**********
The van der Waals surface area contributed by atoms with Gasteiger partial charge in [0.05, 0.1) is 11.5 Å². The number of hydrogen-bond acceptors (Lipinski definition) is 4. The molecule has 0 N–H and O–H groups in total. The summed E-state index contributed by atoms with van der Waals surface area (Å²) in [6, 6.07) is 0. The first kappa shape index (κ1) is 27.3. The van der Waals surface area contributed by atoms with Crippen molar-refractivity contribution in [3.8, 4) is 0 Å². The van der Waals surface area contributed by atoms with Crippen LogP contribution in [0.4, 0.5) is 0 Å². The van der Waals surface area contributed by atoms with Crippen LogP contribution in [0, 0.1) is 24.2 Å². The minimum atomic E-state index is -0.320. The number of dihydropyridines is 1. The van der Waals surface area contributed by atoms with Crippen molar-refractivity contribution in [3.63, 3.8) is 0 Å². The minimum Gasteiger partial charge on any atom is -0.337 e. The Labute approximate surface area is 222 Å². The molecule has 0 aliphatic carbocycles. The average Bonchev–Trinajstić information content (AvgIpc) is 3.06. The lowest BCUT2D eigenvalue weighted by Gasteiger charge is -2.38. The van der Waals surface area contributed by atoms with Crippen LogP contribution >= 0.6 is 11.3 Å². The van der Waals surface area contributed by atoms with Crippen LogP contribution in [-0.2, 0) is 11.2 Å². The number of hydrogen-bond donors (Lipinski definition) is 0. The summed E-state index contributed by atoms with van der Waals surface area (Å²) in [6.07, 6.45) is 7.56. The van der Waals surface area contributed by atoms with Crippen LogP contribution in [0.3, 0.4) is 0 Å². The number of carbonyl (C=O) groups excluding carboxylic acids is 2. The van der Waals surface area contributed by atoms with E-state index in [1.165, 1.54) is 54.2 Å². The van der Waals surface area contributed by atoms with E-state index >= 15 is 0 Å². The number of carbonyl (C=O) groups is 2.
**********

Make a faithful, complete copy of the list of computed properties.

The van der Waals surface area contributed by atoms with Gasteiger partial charge in [0.05, 0.1) is 11.5 Å². The number of hydrogen-bond acceptors (Lipinski definition) is 4. The molecule has 0 N–H and O–H groups in total. The summed E-state index contributed by atoms with van der Waals surface area (Å²) in [6, 6.07) is 0. The first kappa shape index (κ1) is 27.3. The van der Waals surface area contributed by atoms with Crippen molar-refractivity contribution in [3.8, 4) is 0 Å². The van der Waals surface area contributed by atoms with Crippen LogP contribution in [0.4, 0.5) is 0 Å². The van der Waals surface area contributed by atoms with Crippen LogP contribution in [0, 0.1) is 24.2 Å². The minimum atomic E-state index is -0.320. The number of dihydropyridines is 1. The van der Waals surface area contributed by atoms with Crippen molar-refractivity contribution in [3.63, 3.8) is 0 Å². The minimum Gasteiger partial charge on any atom is -0.337 e. The Labute approximate surface area is 222 Å². The molecule has 0 aliphatic carbocycles. The average Bonchev–Trinajstić information content (AvgIpc) is 3.06. The lowest BCUT2D eigenvalue weighted by Gasteiger charge is -2.38. The van der Waals surface area contributed by atoms with Crippen LogP contribution >= 0.6 is 11.3 Å². The van der Waals surface area contributed by atoms with Crippen LogP contribution in [-0.2, 0) is 11.2 Å². The number of hydrogen-bond donors (Lipinski definition) is 0. The summed E-state index contributed by atoms with van der Waals surface area (Å²) in [6.07, 6.45) is 7.56. The van der Waals surface area contributed by atoms with Crippen LogP contribution in [0.3, 0.4) is 0 Å². The number of carbonyl (C=O) groups excluding carboxylic acids is 2. The van der Waals surface area contributed by atoms with E-state index in [1.165, 1.54) is 54.2 Å². The van der Waals surface area contributed by atoms with E-state index >= 15 is 0 Å². The number of carbonyl (C=O) groups is 2.